identification, directing mind or alter ego test which proves that the employee has sufficient
status to be considered the company when acting. The scope of corporate criminal liability in
India is very broad. A corporation may be criminally liable for almost any crime except acts
manifestly requiring commission by natural persons, such as rape and murder. Similarly, the
standards that courts use to attribute liability to a corporation are easily satisfied. Corporate
liability in the India is based on the imputation of agents’ conduct to a corporation, usually
through the application of the doctrine of respondeat superior. Under this doctrine, three
requirements must be met in order to impose liability on a corporation. First, a corporate agent
must have committed an illegal act (the actus reus) with the requisite state of mind (the mens
rea). If a particular agent, regardless of rank in the corporation, had the necessary state of mind,
this mens rea can be imputed to the corporation. Alternatively, mens rea can be shown “on the
basis of the ‘collective knowledge’ of the employees as a group, even though no single employee
possessed sufficient information to know that the crime was being committed.” Second, the
agent must have acted within his scope of employment. The scope of employment includes any
act that “occurred while the offending employee was carrying out a job-related activity.” In fact,
this requirement is so broad that courts may hold corporations liable even when corporations
have forbidden the wrongful activities. Finally, the agent must have intended to benefit the
corporation. Under this easily met standard, the employee need not act with the exclusive
purpose of benefiting the corporation, and the corporation need not actually receive the benefit

Procedural Characteristics

Right to a jury trial may, arguably, be available to corporate defendants.216 Assuming that jury
trials are more expensive than nonjury trials due to jury selection, sequestering, and other costs, a
criminal case will generally be more costly to prosecute than will a civil case. It is not clear that
these extra costs are justified. There is no controversy when fine is only punishment given under
any statute. There is also no lis when statute entrusts the court with discretion to inflict fine or
imprisonment, as in this case court shall inflict only fine on company. Because a company being
a Juristic person cannot obviously be sentenced to imprisonment as cannot suffer imprisonment.
Judicial controversy lies in that situation when statute prescribes mandatory imprisonment with
fine as a punishment for an offence.

The Delhi High Court, in Vishnu Prakash Bajpai v. SEBI, seems to have widened the scope of
the vicarious liability of persons for offences by companies, under section 27 of the Act. The
issue came before the Court by virtue of a petition for quashing of criminal proceedings, under
section 482 of the CrPC filed by Mr. Bajpai. The crux of the matter was the level of involvement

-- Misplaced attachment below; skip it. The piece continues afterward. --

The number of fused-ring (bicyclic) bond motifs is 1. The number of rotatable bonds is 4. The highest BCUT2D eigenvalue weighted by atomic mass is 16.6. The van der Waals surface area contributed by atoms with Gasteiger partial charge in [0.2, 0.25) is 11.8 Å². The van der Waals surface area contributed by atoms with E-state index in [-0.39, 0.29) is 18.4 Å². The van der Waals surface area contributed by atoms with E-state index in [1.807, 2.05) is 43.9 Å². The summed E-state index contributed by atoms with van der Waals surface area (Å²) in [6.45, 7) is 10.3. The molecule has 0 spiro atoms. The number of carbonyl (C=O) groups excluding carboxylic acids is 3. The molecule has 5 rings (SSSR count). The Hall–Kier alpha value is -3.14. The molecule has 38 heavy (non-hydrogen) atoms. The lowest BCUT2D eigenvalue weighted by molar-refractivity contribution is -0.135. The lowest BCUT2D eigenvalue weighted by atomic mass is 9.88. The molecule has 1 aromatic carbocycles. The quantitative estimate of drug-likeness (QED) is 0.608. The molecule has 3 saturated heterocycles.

required to be established in order to render a person vicariously liable under section 27 of the

Wholesale adoption of vicarious liability agency principles flies in the face of the precepts that
govern criminal liability. Curtailing the current practice of imputing the acts and intent of an
employee to the employer finds support in the traditional goals of the criminal law as well as in
Supreme Court interpretations of certain civil statutes, which has led, remarkably, to a narrower
interpretation of corporate vicarious liability in certain civil contexts than in criminal cases.
Notably, since the Supreme Court has yet to address the proper scope of vicarious liability in
criminal corporate cases, examining the first principles of the criminal law and Supreme Court
precedent in civil cases is particularly appropriate in assessing the current scope of criminal
corporate liability articulated by the federal appellate courts. Large multinational corporations
have come to dominate the national and global economic scene. The scale of their operations is
enormous. The largest have grown into enterprises of astonishing magnitude that in their
economic dimensions are fully comparable to nation states.

Corporate criminal liability is an institution of considerable antiquity. However, there is little

understanding of what, if anything, it is designed to achieve. The historical development of
corporate criminal liability suggests that it may have arisen in order to use public enforcement
and later developed to exploit the greater information-gathering powers it possessed relative to
corporate civil liability. However, as time passed, corporate civil liability acquired a public
enforcement apparatus and made strong pre- litigation information-gathering possible. Thus, the
question has become whether corporate criminal liability serves any purpose now. From the
above analysis, it is clear that ‘corporate criminal liability’ is not an alien term. This category of
liability existed since time immemorial. However, the legislature kept its mouth shut when the
question of imposing punishment arose with respect of corporate liability. With the evolution of
various theories, the most vital issue with regard to corporate criminal liability settled i.e., the
issue of mens rea.